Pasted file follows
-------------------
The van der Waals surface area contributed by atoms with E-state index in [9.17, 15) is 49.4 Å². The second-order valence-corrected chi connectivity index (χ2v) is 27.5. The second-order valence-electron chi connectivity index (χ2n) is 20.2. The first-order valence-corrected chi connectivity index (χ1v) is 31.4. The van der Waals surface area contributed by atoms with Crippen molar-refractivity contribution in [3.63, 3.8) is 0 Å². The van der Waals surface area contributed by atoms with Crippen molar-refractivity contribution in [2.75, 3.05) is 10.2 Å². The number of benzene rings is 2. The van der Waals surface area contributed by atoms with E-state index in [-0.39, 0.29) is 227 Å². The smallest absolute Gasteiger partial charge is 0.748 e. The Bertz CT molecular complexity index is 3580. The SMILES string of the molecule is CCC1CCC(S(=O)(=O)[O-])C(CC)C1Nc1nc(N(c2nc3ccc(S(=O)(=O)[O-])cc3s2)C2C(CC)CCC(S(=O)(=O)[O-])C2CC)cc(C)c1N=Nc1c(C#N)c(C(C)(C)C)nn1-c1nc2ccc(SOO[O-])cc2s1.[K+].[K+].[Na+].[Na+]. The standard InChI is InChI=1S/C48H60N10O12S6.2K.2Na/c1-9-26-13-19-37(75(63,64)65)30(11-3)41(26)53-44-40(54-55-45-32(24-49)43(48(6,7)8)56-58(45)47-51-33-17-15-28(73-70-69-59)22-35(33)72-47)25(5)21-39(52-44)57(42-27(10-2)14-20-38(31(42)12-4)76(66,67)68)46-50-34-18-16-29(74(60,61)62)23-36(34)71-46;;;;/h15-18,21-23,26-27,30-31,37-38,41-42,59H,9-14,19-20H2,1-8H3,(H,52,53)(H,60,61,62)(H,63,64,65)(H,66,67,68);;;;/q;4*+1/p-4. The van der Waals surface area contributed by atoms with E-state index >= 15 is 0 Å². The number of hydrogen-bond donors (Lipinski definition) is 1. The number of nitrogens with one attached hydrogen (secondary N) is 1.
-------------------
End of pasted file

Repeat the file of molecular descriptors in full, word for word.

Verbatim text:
The van der Waals surface area contributed by atoms with E-state index in [9.17, 15) is 49.4 Å². The second-order valence-corrected chi connectivity index (χ2v) is 27.5. The second-order valence-electron chi connectivity index (χ2n) is 20.2. The first-order valence-corrected chi connectivity index (χ1v) is 31.4. The van der Waals surface area contributed by atoms with Crippen molar-refractivity contribution in [3.63, 3.8) is 0 Å². The van der Waals surface area contributed by atoms with Crippen molar-refractivity contribution in [2.75, 3.05) is 10.2 Å². The number of benzene rings is 2. The van der Waals surface area contributed by atoms with E-state index in [-0.39, 0.29) is 227 Å². The smallest absolute Gasteiger partial charge is 0.748 e. The Bertz CT molecular complexity index is 3580. The SMILES string of the molecule is CCC1CCC(S(=O)(=O)[O-])C(CC)C1Nc1nc(N(c2nc3ccc(S(=O)(=O)[O-])cc3s2)C2C(CC)CCC(S(=O)(=O)[O-])C2CC)cc(C)c1N=Nc1c(C#N)c(C(C)(C)C)nn1-c1nc2ccc(SOO[O-])cc2s1.[K+].[K+].[Na+].[Na+]. The standard InChI is InChI=1S/C48H60N10O12S6.2K.2Na/c1-9-26-13-19-37(75(63,64)65)30(11-3)41(26)53-44-40(54-55-45-32(24-49)43(48(6,7)8)56-58(45)47-51-33-17-15-28(73-70-69-59)22-35(33)72-47)25(5)21-39(52-44)57(42-27(10-2)14-20-38(31(42)12-4)76(66,67)68)46-50-34-18-16-29(74(60,61)62)23-36(34)71-46;;;;/h15-18,21-23,26-27,30-31,37-38,41-42,59H,9-14,19-20H2,1-8H3,(H,52,53)(H,60,61,62)(H,63,64,65)(H,66,67,68);;;;/q;4*+1/p-4. The van der Waals surface area contributed by atoms with E-state index >= 15 is 0 Å². The number of hydrogen-bond donors (Lipinski definition) is 1. The number of nitrogens with one attached hydrogen (secondary N) is 1.